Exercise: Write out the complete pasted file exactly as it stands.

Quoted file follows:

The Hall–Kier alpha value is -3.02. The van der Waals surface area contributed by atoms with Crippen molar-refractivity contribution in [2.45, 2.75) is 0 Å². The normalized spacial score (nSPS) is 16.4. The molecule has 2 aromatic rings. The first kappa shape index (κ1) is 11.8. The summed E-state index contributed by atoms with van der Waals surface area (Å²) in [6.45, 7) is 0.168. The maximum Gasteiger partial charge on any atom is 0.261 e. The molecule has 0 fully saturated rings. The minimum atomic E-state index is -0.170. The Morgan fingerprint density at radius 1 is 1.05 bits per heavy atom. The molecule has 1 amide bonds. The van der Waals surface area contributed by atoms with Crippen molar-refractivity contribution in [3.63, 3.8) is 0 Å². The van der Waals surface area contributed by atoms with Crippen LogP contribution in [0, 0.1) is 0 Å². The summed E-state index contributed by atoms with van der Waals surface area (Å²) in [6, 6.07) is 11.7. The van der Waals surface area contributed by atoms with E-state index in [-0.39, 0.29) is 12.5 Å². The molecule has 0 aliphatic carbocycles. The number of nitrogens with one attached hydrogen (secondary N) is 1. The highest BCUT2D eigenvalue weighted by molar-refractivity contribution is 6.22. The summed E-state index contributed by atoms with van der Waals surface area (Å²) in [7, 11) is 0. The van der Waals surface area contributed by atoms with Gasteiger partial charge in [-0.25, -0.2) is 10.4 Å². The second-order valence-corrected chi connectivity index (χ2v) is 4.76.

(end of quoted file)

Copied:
The Hall–Kier alpha value is -3.02. The van der Waals surface area contributed by atoms with Crippen molar-refractivity contribution in [2.45, 2.75) is 0 Å². The normalized spacial score (nSPS) is 16.4. The molecule has 2 aromatic rings. The first kappa shape index (κ1) is 11.8. The summed E-state index contributed by atoms with van der Waals surface area (Å²) in [6.45, 7) is 0.168. The maximum Gasteiger partial charge on any atom is 0.261 e. The molecule has 0 fully saturated rings. The minimum atomic E-state index is -0.170. The Morgan fingerprint density at radius 1 is 1.05 bits per heavy atom. The molecule has 1 amide bonds. The van der Waals surface area contributed by atoms with Crippen molar-refractivity contribution in [3.63, 3.8) is 0 Å². The van der Waals surface area contributed by atoms with Crippen LogP contribution in [0, 0.1) is 0 Å². The summed E-state index contributed by atoms with van der Waals surface area (Å²) in [6, 6.07) is 11.7. The van der Waals surface area contributed by atoms with E-state index in [-0.39, 0.29) is 12.5 Å². The molecule has 0 aliphatic carbocycles. The number of nitrogens with one attached hydrogen (secondary N) is 1. The highest BCUT2D eigenvalue weighted by molar-refractivity contribution is 6.22. The summed E-state index contributed by atoms with van der Waals surface area (Å²) in [7, 11) is 0. The van der Waals surface area contributed by atoms with Gasteiger partial charge in [-0.25, -0.2) is 10.4 Å². The second-order valence-corrected chi connectivity index (χ2v) is 4.76.